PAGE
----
“I am not ashamed and not afraid to tell the Truth”, says Selah. She also tells how stigma and misinformation about HIV/AIDS effected her while she was still in Ethiopia, before she knew she had a family who loved her. An incredible testimony!  Please share this message by reposting this link http://youtu.be/sRxDRzZxDbI .

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    Encouragement for the Single Adoptive Mother: It doesn’t mean parenting alone.

Encouragement for the Single Adoptive Mother: It doesn’t mean parenting alone.

Hi. My name is Deb Steiner and I’m a single mother.

These are the words I never expected to say, but sometimes God’s plans aren’t ours. Most of the time, actually.

I always knew I would adopt. Both of my brothers are adopted and biracial. So from an early age, I dreamed of having a big and multi-cultural family of biological and adopted children, even requesting the black Sunshine family dolls when I was a kiddo.  But that wasn’t God’s plan for me, at least not yet.

Instead, I went to law school, zipped off into a career as a Federal Prosecutor and then became a lawyer with Big Law. While I’ve dated, some might say “a lot”, God hasn’t brought my husband. Yet. In my early thirties, my mentor and friend encouraged me to adopt; I called her crazy. The thought couldn’t have been further from my mind. I wanted children – sometimes desperately – but I didn’t think it made sense for me to adopt since I was single. Until I turned, well, about 36. Then God started speaking to me. Loudly. It was a bit of a scary time for me and rather than breathe a word to anyone (family included) I bought books and started reading. I read everything I could find about single adoption. There are some good, pragmatic, books, but nothing in the Christian literature section. (Hmm. I wonder who will resolve that ;) )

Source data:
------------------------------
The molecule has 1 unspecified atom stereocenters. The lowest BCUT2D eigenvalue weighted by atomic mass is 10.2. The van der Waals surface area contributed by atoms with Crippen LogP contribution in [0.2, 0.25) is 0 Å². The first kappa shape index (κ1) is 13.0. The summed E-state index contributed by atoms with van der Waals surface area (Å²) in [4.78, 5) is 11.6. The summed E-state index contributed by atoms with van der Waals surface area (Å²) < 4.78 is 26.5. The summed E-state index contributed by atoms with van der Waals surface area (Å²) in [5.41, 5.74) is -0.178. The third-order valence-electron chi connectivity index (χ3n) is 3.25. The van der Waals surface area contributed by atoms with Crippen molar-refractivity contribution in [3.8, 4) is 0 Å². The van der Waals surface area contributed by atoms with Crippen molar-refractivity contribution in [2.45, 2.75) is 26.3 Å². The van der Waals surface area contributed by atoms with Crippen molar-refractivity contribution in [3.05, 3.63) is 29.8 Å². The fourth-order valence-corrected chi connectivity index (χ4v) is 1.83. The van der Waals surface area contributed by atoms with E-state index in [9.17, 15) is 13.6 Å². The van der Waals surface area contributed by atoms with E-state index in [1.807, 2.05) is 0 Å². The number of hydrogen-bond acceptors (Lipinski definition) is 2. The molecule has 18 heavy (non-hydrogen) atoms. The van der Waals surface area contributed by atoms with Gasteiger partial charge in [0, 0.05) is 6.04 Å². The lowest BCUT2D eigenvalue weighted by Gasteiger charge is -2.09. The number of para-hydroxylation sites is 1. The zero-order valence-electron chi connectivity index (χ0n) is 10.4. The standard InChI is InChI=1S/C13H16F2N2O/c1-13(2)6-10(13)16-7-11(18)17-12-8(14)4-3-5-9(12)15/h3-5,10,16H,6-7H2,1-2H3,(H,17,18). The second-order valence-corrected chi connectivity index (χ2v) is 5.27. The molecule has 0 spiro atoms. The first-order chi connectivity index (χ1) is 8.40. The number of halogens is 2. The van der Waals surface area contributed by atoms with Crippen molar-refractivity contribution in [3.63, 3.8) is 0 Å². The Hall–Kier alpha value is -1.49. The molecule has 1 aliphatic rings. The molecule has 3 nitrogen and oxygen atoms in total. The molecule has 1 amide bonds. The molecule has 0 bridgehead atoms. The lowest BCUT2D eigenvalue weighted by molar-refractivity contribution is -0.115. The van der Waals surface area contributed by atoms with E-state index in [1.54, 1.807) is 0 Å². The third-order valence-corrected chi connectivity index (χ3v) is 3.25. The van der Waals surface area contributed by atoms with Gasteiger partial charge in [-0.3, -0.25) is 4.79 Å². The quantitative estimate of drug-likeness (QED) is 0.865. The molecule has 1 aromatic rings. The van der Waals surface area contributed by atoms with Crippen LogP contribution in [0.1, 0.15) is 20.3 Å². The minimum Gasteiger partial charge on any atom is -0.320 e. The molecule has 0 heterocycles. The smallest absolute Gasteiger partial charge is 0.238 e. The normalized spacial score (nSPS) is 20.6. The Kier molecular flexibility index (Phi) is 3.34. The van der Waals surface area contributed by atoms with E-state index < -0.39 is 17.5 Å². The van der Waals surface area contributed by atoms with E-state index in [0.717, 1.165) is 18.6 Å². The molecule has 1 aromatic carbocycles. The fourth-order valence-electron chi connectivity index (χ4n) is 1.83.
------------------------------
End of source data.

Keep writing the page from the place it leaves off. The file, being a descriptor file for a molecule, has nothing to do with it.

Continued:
I struggled with questions about whether God would want me to proceed in such a radical way. I wondered if my friends would think I was nuts. I asked myself how I would manage “alone.” I wondered if any man would pick me after doing something so […]

Truth Pandemic Video Now with Spanish Subtitles

Project HOPEFUL is thrilled to announce the addition of the Truth Pandemic video with Spanish subtitles, just one of several languages that we will be making our video available in. Please share this! It has the potential to reach so many more who need to hear the TRUTH!

Truth Pandemic {Spanish Subtitles}

Orphan Advocacy takes Project HOPEFUL to the White House

We have so much to share with you about our recent trip to Australia to take part in Together for Adoption Australia 2011, and that post will be coming very soon.

But first we want to share with you one very exciting thing that happened while Carolyn was in Australia: she received an invitation to participate in The White House National Adoption Event, Nov 28. And not only to attend, but to PARTICIPATE and present on “the unique challenges facing orphans with HIV/AIDS, and her experience as an adoptive mother” on their International Adoption panel.

It is such an honor  to have this opportunity to advocate for children on a national level. Please be in prayer for Carolyn this Monday and for her preparation and travel this weekend for this very important event.

Disclosure